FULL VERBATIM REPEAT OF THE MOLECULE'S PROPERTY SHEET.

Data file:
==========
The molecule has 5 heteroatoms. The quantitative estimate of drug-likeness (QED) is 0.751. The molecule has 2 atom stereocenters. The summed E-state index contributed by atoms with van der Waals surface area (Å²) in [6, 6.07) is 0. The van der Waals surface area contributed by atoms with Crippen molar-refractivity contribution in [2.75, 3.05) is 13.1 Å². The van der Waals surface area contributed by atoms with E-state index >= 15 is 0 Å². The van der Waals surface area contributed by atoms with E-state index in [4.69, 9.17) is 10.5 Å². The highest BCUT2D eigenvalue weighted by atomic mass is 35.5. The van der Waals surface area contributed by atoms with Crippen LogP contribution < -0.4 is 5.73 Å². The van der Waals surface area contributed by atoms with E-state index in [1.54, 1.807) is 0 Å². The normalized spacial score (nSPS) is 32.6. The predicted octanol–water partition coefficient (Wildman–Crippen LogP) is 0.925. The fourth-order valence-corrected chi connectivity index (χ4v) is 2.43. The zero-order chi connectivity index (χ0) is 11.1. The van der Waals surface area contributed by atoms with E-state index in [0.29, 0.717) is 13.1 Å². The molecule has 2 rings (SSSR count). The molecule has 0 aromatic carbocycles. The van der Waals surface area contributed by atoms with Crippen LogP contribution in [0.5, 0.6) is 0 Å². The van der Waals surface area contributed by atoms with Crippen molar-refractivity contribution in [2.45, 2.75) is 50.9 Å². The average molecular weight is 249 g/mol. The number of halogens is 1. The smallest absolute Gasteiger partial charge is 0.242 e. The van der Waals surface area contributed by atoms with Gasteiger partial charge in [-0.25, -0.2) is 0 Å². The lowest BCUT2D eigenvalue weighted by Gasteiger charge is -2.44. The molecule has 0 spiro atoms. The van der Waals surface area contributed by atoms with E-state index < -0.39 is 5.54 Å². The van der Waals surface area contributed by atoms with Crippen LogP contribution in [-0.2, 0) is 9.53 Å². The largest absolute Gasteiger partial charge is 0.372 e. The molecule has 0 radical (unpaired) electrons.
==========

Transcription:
The molecule has 5 heteroatoms. The quantitative estimate of drug-likeness (QED) is 0.751. The molecule has 2 atom stereocenters. The summed E-state index contributed by atoms with van der Waals surface area (Å²) in [6, 6.07) is 0. The van der Waals surface area contributed by atoms with Crippen molar-refractivity contribution in [2.75, 3.05) is 13.1 Å². The van der Waals surface area contributed by atoms with E-state index >= 15 is 0 Å². The van der Waals surface area contributed by atoms with E-state index in [4.69, 9.17) is 10.5 Å². The highest BCUT2D eigenvalue weighted by atomic mass is 35.5. The van der Waals surface area contributed by atoms with Crippen LogP contribution < -0.4 is 5.73 Å². The van der Waals surface area contributed by atoms with E-state index in [1.54, 1.807) is 0 Å². The normalized spacial score (nSPS) is 32.6. The predicted octanol–water partition coefficient (Wildman–Crippen LogP) is 0.925. The fourth-order valence-corrected chi connectivity index (χ4v) is 2.43. The zero-order chi connectivity index (χ0) is 11.1. The van der Waals surface area contributed by atoms with E-state index in [0.29, 0.717) is 13.1 Å². The molecule has 2 rings (SSSR count). The molecule has 0 aromatic carbocycles. The van der Waals surface area contributed by atoms with Crippen LogP contribution in [0.5, 0.6) is 0 Å². The van der Waals surface area contributed by atoms with Crippen molar-refractivity contribution in [2.45, 2.75) is 50.9 Å². The average molecular weight is 249 g/mol. The number of halogens is 1. The smallest absolute Gasteiger partial charge is 0.242 e. The van der Waals surface area contributed by atoms with Gasteiger partial charge in [-0.25, -0.2) is 0 Å². The lowest BCUT2D eigenvalue weighted by Gasteiger charge is -2.44. The molecule has 0 spiro atoms. The van der Waals surface area contributed by atoms with E-state index < -0.39 is 5.54 Å². The van der Waals surface area contributed by atoms with Crippen LogP contribution in [-0.2, 0) is 9.53 Å². The largest absolute Gasteiger partial charge is 0.372 e. The molecule has 0 radical (unpaired) electrons.